Barbados Heritage: History of Leprosy

At the Barbados Archives

Looking at Leprosy in Barbados


In 1935 R. G. Cochrane wrote his short review – THE tour which was made recently through the West Indies revealed one or two most interesting facts. The two chief points which might be referred to briefly in passing, are firstly that the incidence of leprosy seems to go pari passu with the economic condition of the country and, secondly, from superficial observation, there seemed to be a racial factor influencing the type of disease seen in individuals.

The Island of Barbados is the most densely populated island in the British West Indies. It has a territory of approximately 1 66 sq. miles. The population in 1932 was 1 76,874. Its greatest length is 21 miles and its greatest breadth 14 miles. The average density is over 1,000 per sq. mile. The greatest density is in the parish of St. Michael, which has…

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Everything will get better! Except there are times it just doesn’t

Everything will get better! Except there are times it just doesn’t.

Depression-black-people-300x200 (1)

I’m scrolling though my timelines and I hit this message I have seen and heard a million times “Everything will get better!”Long quiet sigh to self. Heck I’ve even said it to others trying to share some hope but deep down I don’t connect to the phrase and never really have.

Before I go any further let me introduce myself. There is silly easy stuff we tell others in an effort to share, like:

I’m Rene. I was born in Barbados and I am a Capricorn who was born under the year of the rabbit. My blood type is B positive. I smile a lot, be it out of genuine happiness, nervousness, or politeness.


Then there are these truths burning through the mask and the smiles.

I have mental health issues


Link on mental health:

I live with bipolar disorder

Link on bipolarity:

I’m often riddled with crippling anxiety. People can often make this situation worse because they don’t fully understand what is going on in that moment.

Link on anxiety disorder :

I have suicidal tendencies and behavior. I have seriously tried to end my life a number of times over the years. My first suicide attempt was around age 10 I think.

Link on suicide 1:

Link on suicide 2:

I’m dyslexic. For me it plays on my spelling, reading to others, and comprehension under pressure


Link on dyslexia:

I self medicate. Often these days with compromising and harmful results using alcohol and cocaine

"Just self-medicating, and you?"

Link on substance use:

I have a physical congenital deformity called pectus excavatum


Link on pectus excavatum:


So now that you know all this about me, here I am. I go to bed every night with these things as my reality and I wake up faced with this same reality. There are days that I may not have these things at the front of my thinking but they are always there with me. Not every day is gloomy; there are days were I feel absolutely great, but when that fades away what follows for me is deeper than sadness. It is something that has plagued me for years, honestly to the point that I can’t remember a time that it hasn’t been this way.

There are points that I watch and read up on the things I live with. I like to do this because it somehow connects me with people through watching and reading. I get to see how others manage their own lives faced with issues similar to mine. This often helps but at times it can also be frustrating, as the content out there may be about your struggle but the “everything will be fine” narrative doesn’t quite fit. This is because unlike a book or show, life goes on.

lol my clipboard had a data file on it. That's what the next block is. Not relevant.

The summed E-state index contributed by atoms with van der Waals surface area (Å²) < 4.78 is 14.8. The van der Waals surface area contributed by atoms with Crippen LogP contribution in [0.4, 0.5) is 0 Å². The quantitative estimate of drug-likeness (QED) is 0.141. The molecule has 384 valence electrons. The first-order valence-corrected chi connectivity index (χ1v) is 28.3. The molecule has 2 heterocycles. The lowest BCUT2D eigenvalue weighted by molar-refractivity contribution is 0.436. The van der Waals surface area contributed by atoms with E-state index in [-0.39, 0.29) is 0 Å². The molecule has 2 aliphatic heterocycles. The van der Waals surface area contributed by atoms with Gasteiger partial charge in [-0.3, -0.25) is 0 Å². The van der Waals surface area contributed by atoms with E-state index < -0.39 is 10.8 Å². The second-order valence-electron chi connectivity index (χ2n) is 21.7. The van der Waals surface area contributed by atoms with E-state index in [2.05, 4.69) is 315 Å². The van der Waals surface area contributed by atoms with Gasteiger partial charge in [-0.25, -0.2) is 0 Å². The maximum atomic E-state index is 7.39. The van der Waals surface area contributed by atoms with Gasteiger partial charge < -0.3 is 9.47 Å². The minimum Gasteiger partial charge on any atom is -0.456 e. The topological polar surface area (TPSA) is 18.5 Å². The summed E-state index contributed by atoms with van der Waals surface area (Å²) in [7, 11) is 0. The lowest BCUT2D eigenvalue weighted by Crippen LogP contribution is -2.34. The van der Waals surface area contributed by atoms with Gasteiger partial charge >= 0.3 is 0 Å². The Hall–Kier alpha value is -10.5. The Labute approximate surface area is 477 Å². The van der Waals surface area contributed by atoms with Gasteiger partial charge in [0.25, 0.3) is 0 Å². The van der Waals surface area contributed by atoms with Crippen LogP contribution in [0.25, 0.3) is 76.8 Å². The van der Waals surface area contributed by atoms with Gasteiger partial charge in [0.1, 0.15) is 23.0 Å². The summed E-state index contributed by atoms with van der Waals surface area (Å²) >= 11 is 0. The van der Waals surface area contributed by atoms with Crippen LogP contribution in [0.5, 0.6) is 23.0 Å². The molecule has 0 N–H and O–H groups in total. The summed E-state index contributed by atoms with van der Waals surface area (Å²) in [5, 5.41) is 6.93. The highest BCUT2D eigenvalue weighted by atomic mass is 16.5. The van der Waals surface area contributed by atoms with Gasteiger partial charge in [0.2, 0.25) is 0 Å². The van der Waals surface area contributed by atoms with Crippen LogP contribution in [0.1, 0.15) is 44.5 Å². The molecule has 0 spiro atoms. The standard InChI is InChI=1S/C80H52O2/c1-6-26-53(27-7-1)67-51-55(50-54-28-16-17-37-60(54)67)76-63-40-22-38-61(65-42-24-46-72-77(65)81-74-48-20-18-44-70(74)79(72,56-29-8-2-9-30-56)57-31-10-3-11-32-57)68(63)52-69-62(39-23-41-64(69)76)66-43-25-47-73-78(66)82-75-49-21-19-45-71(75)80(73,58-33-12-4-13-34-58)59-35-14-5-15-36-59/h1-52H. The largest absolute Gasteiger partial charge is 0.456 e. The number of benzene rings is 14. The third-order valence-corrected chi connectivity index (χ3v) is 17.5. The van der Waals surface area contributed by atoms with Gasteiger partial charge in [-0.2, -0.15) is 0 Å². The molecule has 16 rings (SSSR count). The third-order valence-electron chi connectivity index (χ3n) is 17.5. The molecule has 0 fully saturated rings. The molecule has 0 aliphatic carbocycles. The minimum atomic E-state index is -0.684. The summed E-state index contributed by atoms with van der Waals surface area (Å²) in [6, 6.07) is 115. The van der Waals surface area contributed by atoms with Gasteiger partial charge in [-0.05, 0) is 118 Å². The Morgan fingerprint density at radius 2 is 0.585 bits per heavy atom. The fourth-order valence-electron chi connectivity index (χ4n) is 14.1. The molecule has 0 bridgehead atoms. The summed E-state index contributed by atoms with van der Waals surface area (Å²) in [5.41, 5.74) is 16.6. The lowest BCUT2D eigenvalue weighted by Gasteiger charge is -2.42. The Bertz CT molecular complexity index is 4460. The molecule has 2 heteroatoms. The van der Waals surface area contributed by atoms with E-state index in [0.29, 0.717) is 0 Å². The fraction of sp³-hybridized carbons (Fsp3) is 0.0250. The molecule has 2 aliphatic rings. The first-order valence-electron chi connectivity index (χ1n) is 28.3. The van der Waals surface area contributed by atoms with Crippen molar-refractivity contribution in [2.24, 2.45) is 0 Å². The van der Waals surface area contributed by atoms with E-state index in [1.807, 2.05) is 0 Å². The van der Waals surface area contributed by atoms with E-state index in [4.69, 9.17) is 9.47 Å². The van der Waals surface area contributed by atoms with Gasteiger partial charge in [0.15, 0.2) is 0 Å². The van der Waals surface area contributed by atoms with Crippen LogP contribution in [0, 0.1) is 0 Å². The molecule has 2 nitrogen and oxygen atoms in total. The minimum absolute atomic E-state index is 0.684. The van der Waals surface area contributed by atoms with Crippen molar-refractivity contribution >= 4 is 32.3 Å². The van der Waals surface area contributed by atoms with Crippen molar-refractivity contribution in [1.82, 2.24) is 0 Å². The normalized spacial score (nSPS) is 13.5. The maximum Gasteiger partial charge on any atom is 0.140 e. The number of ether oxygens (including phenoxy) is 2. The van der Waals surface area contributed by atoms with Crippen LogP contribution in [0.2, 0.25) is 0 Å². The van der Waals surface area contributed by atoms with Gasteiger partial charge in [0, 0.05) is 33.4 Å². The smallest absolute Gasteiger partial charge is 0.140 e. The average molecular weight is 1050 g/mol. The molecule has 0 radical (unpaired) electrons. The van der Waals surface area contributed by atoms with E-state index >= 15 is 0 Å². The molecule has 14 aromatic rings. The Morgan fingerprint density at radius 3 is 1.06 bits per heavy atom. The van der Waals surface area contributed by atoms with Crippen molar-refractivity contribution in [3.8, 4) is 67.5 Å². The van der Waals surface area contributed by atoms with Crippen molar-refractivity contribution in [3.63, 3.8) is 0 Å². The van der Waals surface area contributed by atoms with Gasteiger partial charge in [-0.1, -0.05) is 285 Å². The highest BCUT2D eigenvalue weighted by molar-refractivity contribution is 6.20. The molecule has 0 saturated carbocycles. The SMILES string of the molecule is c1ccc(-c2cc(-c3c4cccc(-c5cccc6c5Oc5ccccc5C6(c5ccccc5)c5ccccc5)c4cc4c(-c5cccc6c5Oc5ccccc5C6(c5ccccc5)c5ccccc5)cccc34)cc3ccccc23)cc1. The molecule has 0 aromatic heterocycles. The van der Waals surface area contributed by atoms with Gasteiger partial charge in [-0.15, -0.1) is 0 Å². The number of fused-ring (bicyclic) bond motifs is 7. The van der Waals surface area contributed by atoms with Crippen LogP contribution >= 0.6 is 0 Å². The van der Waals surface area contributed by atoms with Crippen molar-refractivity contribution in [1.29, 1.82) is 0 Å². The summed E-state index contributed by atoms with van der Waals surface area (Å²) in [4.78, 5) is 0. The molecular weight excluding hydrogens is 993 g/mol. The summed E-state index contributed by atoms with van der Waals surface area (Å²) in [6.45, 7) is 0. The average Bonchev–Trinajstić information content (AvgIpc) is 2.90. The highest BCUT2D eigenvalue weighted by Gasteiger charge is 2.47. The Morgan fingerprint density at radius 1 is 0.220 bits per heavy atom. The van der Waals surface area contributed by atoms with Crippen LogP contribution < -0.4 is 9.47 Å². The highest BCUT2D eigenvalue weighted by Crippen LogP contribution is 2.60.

I want to take a focus for a moment on mental health. When we make positive gains in managing our health it is like coming into bloom. Nothing feels better than experiencing life on a functional level. What we often choose not to talk about is that there can / will be breaks, cycles or a crash where you return to or surpass a state in our mental health.  How we deal with this, if we recover from it, will vary for each of us individually. We all have different coping mechanisms but the real question for us is:

Are they positive or negative actions / behaviours?  For me, as I get older, I find myself slipping further into negative spaces and becoming less able and willing to cope period.

So where does this leave me, and people like me that aren’t feeling it’s okay and that things are getting better? To be honest I don’t know. I feel comfort at times in the messages like ”it’s ok not to be ok” ,“life may not necessarily get better but people can get better”. I find peer conversation enlightening. I personally believe in asking for help but again I totally understand how people and systems can easily become negative experiences and spaces. Right now I’m unsure of people and spaces; this includes the ones I’m familiar with. To be honest the only thing I / we can do is to take it one day at a time.

We imagine if we were to lose our freedom that it would have to be snatched from us but more often than not it is slowly signed away by our own doing. ~ Me

“I think we all have a different capacity for pain and our ability to withstand it. What could be life-threatening to me in terms of suicide could be your Tuesday. We’re just all very different people.” ~ Dese’rae

Full link on suicide:


I wanted to share this on reflection of being hospitalised in September 2018 after a suicide attempt.

Continue reading Everything will get better! Except there are times it just doesn’t

Home is on my Mind… by Sheena Rose

Triumph Of The Now

Sheena Rose is a Barbadian artist who has exhibited her work all over the world, recently completing a Fullbright-funded MA at the University of North Carolina.

Home Is On My Mind… is a sixteen page chapbook published by Tony White‘s intriguing Piece of Paper Press and is a short, graphic, work containing 16 images (some are “loose narrative sequences”) that Rose drew in her sketchbook whilst living and studying in North Carolina. The drawings – as described in the press release accompanying the mostly (though not entirely) wordless publication – represent Rose’s attempts to engage with her identity as a Black Caribbean woman, as well as function as a focus for her thoughts of home, of Barbados, while living away from it. The drawings that have been selected move from the bizarre to the naturalistic to the unashamedly erotic1, with some words alongside images, usually denoting dialogue.